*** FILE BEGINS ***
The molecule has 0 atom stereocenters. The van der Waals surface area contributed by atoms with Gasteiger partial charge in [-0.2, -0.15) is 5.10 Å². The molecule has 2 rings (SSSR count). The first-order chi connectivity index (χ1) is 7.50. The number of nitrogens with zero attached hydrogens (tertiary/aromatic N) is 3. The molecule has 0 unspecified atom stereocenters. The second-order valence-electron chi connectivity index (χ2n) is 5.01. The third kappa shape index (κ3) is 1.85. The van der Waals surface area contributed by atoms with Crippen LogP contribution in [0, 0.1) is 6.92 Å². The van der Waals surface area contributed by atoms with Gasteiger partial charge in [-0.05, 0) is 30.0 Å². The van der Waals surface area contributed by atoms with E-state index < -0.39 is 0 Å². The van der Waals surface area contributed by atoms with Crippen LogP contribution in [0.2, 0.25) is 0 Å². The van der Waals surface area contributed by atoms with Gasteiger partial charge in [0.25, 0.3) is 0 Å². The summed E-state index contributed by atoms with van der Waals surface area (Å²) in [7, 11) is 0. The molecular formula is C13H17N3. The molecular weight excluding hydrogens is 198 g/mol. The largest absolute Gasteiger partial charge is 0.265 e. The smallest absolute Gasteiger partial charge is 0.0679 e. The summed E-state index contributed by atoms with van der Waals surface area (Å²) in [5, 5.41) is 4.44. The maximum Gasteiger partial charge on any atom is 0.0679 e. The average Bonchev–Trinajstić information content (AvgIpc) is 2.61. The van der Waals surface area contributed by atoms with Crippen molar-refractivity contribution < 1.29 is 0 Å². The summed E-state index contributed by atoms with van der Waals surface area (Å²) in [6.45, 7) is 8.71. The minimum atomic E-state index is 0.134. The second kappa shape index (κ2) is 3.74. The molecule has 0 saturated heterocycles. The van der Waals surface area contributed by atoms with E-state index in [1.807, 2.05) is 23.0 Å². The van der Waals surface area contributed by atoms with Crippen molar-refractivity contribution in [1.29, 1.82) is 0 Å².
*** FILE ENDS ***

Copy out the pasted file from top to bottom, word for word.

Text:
The molecule has 0 atom stereocenters. The van der Waals surface area contributed by atoms with Gasteiger partial charge in [-0.2, -0.15) is 5.10 Å². The molecule has 2 rings (SSSR count). The first-order chi connectivity index (χ1) is 7.50. The number of nitrogens with zero attached hydrogens (tertiary/aromatic N) is 3. The molecule has 0 unspecified atom stereocenters. The second-order valence-electron chi connectivity index (χ2n) is 5.01. The third kappa shape index (κ3) is 1.85. The van der Waals surface area contributed by atoms with Crippen LogP contribution in [0, 0.1) is 6.92 Å². The van der Waals surface area contributed by atoms with Gasteiger partial charge in [-0.05, 0) is 30.0 Å². The van der Waals surface area contributed by atoms with E-state index < -0.39 is 0 Å². The van der Waals surface area contributed by atoms with Crippen LogP contribution in [0.2, 0.25) is 0 Å². The van der Waals surface area contributed by atoms with Gasteiger partial charge in [0.25, 0.3) is 0 Å². The summed E-state index contributed by atoms with van der Waals surface area (Å²) in [7, 11) is 0. The molecular formula is C13H17N3. The molecular weight excluding hydrogens is 198 g/mol. The largest absolute Gasteiger partial charge is 0.265 e. The smallest absolute Gasteiger partial charge is 0.0679 e. The summed E-state index contributed by atoms with van der Waals surface area (Å²) in [5, 5.41) is 4.44. The maximum Gasteiger partial charge on any atom is 0.0679 e. The average Bonchev–Trinajstić information content (AvgIpc) is 2.61. The van der Waals surface area contributed by atoms with Crippen molar-refractivity contribution < 1.29 is 0 Å². The summed E-state index contributed by atoms with van der Waals surface area (Å²) in [6.45, 7) is 8.71. The minimum atomic E-state index is 0.134. The second kappa shape index (κ2) is 3.74. The molecule has 0 saturated heterocycles. The van der Waals surface area contributed by atoms with E-state index in [1.807, 2.05) is 23.0 Å². The van der Waals surface area contributed by atoms with Crippen molar-refractivity contribution in [1.29, 1.82) is 0 Å².